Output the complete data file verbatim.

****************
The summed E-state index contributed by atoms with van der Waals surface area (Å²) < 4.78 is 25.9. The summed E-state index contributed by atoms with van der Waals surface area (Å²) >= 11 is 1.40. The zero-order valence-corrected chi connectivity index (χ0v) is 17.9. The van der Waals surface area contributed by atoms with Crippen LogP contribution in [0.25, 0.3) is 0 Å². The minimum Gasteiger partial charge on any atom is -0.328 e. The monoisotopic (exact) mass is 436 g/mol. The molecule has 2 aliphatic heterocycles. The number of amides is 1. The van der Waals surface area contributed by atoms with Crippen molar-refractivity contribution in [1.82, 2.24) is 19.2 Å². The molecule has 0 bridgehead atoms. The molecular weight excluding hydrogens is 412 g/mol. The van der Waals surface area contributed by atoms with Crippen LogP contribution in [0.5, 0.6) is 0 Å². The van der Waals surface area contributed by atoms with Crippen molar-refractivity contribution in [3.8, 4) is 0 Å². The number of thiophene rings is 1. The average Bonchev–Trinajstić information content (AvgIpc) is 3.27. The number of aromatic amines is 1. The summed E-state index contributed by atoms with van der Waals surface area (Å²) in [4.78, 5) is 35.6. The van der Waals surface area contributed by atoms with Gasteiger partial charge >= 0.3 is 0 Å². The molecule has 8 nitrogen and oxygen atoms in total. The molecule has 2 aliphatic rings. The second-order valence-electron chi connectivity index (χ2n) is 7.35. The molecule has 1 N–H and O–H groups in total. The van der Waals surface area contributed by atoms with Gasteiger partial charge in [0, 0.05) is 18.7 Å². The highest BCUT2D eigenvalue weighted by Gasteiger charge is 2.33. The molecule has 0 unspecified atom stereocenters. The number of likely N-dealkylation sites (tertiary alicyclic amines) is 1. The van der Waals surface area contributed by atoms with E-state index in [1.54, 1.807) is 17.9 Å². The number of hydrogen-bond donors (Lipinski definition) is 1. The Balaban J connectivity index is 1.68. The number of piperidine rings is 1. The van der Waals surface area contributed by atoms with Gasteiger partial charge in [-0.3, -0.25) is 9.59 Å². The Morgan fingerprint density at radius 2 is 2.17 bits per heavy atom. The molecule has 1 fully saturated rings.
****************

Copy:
The summed E-state index contributed by atoms with van der Waals surface area (Å²) < 4.78 is 25.9. The summed E-state index contributed by atoms with van der Waals surface area (Å²) >= 11 is 1.40. The zero-order valence-corrected chi connectivity index (χ0v) is 17.9. The van der Waals surface area contributed by atoms with Crippen LogP contribution in [0.25, 0.3) is 0 Å². The minimum Gasteiger partial charge on any atom is -0.328 e. The monoisotopic (exact) mass is 436 g/mol. The molecule has 2 aliphatic heterocycles. The number of amides is 1. The van der Waals surface area contributed by atoms with Crippen molar-refractivity contribution in [1.82, 2.24) is 19.2 Å². The molecule has 0 bridgehead atoms. The molecular weight excluding hydrogens is 412 g/mol. The van der Waals surface area contributed by atoms with Crippen LogP contribution in [0.5, 0.6) is 0 Å². The van der Waals surface area contributed by atoms with Crippen molar-refractivity contribution in [3.8, 4) is 0 Å². The number of thiophene rings is 1. The average Bonchev–Trinajstić information content (AvgIpc) is 3.27. The number of aromatic amines is 1. The summed E-state index contributed by atoms with van der Waals surface area (Å²) in [4.78, 5) is 35.6. The van der Waals surface area contributed by atoms with Gasteiger partial charge >= 0.3 is 0 Å². The molecule has 8 nitrogen and oxygen atoms in total. The molecule has 2 aliphatic rings. The second-order valence-electron chi connectivity index (χ2n) is 7.35. The molecule has 1 N–H and O–H groups in total. The van der Waals surface area contributed by atoms with Gasteiger partial charge in [0, 0.05) is 18.7 Å². The highest BCUT2D eigenvalue weighted by Gasteiger charge is 2.33. The molecule has 0 unspecified atom stereocenters. The number of likely N-dealkylation sites (tertiary alicyclic amines) is 1. The van der Waals surface area contributed by atoms with E-state index in [1.54, 1.807) is 17.9 Å². The number of hydrogen-bond donors (Lipinski definition) is 1. The Balaban J connectivity index is 1.68. The number of piperidine rings is 1. The van der Waals surface area contributed by atoms with Gasteiger partial charge in [-0.3, -0.25) is 9.59 Å². The Morgan fingerprint density at radius 2 is 2.17 bits per heavy atom. The molecule has 1 fully saturated rings.